The term Shrine Maiden (巫女 or 神子, pronounced miko) refers specifically to altar girls of the Shinto religion. They live and work in a Shinto shrine (a "jinja" in Japanese). Shrine maidens are generally virgins and take various rites of purity and chastity, and undergo various forms of physical and mental training. They also practice sealing and purification rituals, which are highly form-based and symbolic, and are used to bless, purify, or exorcise evil spirits.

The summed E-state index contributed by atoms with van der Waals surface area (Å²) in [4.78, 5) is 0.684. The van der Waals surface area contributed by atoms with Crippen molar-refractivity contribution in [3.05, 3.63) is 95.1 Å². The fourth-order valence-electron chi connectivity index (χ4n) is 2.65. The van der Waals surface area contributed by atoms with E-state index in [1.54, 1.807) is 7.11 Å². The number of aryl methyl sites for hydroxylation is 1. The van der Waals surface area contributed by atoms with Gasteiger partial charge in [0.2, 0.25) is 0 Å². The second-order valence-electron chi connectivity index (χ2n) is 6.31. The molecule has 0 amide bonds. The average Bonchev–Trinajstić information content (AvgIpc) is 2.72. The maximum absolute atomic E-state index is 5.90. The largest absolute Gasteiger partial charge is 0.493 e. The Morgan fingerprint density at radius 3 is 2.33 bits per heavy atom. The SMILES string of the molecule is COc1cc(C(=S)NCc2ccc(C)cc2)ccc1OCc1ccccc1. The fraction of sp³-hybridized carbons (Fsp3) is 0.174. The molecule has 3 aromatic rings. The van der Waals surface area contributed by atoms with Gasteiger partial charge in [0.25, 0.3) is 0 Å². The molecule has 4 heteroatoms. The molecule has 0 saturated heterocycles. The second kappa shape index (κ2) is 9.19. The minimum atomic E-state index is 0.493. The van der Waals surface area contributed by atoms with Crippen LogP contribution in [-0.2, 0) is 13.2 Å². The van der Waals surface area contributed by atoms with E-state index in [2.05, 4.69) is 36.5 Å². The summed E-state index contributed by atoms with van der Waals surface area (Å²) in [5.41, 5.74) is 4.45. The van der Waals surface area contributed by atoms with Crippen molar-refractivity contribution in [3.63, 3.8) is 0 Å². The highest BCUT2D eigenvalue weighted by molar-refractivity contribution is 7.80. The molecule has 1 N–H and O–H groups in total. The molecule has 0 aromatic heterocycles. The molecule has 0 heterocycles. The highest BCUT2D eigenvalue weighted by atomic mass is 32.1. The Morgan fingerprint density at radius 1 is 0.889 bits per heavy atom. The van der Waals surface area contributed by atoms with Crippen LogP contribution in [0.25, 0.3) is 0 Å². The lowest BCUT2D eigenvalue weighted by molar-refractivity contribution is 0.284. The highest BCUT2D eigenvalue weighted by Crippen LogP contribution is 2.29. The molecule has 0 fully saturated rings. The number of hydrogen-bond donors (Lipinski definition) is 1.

A shrine maiden's main tool, or possibly simply the most popular one, is a stick with elaborately folded paper on the end, known as a "gohei". Other common tools are small rectangular papers used for sealing, called "o-fuda"; these are elaborately painted with various mystical symbols and rites of sealing.

See also:

  • Wikipedia entry on miko

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